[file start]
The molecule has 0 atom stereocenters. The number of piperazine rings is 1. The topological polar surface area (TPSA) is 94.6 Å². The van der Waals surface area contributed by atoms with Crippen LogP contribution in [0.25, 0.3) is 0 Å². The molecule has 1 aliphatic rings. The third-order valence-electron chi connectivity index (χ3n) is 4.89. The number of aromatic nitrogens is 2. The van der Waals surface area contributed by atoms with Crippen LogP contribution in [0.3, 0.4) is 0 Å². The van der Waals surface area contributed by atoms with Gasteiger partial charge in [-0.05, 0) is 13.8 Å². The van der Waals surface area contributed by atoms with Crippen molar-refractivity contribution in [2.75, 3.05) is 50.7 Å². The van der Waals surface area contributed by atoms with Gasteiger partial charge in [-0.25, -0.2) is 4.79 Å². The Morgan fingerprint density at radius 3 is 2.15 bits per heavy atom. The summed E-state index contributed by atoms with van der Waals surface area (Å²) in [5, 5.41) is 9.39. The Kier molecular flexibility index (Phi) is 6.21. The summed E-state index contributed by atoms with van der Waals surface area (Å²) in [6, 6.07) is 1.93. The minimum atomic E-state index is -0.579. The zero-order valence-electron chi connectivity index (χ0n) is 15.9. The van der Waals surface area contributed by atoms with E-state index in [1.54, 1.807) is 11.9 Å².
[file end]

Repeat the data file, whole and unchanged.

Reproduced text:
The molecule has 0 atom stereocenters. The number of piperazine rings is 1. The topological polar surface area (TPSA) is 94.6 Å². The van der Waals surface area contributed by atoms with Crippen LogP contribution in [0.25, 0.3) is 0 Å². The molecule has 1 aliphatic rings. The third-order valence-electron chi connectivity index (χ3n) is 4.89. The number of aromatic nitrogens is 2. The van der Waals surface area contributed by atoms with Crippen LogP contribution in [0.3, 0.4) is 0 Å². The van der Waals surface area contributed by atoms with Gasteiger partial charge in [-0.05, 0) is 13.8 Å². The van der Waals surface area contributed by atoms with Crippen molar-refractivity contribution in [2.75, 3.05) is 50.7 Å². The van der Waals surface area contributed by atoms with Gasteiger partial charge in [-0.25, -0.2) is 4.79 Å². The Morgan fingerprint density at radius 3 is 2.15 bits per heavy atom. The summed E-state index contributed by atoms with van der Waals surface area (Å²) in [5, 5.41) is 9.39. The Kier molecular flexibility index (Phi) is 6.21. The summed E-state index contributed by atoms with van der Waals surface area (Å²) in [6, 6.07) is 1.93. The minimum atomic E-state index is -0.579. The zero-order valence-electron chi connectivity index (χ0n) is 15.9. The van der Waals surface area contributed by atoms with E-state index in [1.54, 1.807) is 11.9 Å².